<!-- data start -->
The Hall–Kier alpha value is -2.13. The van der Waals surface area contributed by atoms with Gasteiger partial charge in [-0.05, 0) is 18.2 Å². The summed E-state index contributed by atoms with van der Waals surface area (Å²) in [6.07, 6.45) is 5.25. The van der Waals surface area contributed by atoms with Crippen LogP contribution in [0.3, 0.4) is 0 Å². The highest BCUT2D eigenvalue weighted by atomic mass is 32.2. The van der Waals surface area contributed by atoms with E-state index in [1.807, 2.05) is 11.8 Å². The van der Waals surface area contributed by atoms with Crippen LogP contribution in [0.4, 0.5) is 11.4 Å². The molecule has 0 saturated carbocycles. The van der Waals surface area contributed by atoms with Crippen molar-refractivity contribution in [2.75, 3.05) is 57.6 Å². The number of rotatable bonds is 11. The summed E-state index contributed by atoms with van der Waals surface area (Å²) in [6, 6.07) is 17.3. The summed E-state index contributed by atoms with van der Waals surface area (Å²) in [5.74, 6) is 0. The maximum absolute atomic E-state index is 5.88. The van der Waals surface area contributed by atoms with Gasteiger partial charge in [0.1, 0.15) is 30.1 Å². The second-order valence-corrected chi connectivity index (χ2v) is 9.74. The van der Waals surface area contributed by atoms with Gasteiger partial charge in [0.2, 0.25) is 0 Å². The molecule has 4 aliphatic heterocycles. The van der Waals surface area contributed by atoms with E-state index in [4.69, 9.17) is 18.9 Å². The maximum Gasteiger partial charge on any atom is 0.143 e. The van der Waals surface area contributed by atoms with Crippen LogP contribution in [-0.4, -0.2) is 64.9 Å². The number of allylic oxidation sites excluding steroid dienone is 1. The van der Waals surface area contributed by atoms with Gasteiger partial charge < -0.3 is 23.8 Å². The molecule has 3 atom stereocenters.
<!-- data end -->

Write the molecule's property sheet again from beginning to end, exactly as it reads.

The Hall–Kier alpha value is -2.13. The van der Waals surface area contributed by atoms with Gasteiger partial charge in [-0.05, 0) is 18.2 Å². The summed E-state index contributed by atoms with van der Waals surface area (Å²) in [6.07, 6.45) is 5.25. The van der Waals surface area contributed by atoms with Crippen LogP contribution in [0.3, 0.4) is 0 Å². The highest BCUT2D eigenvalue weighted by atomic mass is 32.2. The van der Waals surface area contributed by atoms with E-state index in [1.807, 2.05) is 11.8 Å². The van der Waals surface area contributed by atoms with Crippen LogP contribution in [0.4, 0.5) is 11.4 Å². The molecule has 0 saturated carbocycles. The van der Waals surface area contributed by atoms with Crippen molar-refractivity contribution in [2.75, 3.05) is 57.6 Å². The number of rotatable bonds is 11. The summed E-state index contributed by atoms with van der Waals surface area (Å²) in [6, 6.07) is 17.3. The summed E-state index contributed by atoms with van der Waals surface area (Å²) in [5.74, 6) is 0. The maximum absolute atomic E-state index is 5.88. The van der Waals surface area contributed by atoms with Gasteiger partial charge in [0.1, 0.15) is 30.1 Å². The second-order valence-corrected chi connectivity index (χ2v) is 9.74. The van der Waals surface area contributed by atoms with Gasteiger partial charge in [0.2, 0.25) is 0 Å². The molecule has 4 aliphatic heterocycles. The van der Waals surface area contributed by atoms with E-state index in [4.69, 9.17) is 18.9 Å². The maximum Gasteiger partial charge on any atom is 0.143 e. The van der Waals surface area contributed by atoms with Crippen LogP contribution in [-0.4, -0.2) is 64.9 Å². The number of allylic oxidation sites excluding steroid dienone is 1. The van der Waals surface area contributed by atoms with Gasteiger partial charge < -0.3 is 23.8 Å². The molecule has 3 atom stereocenters.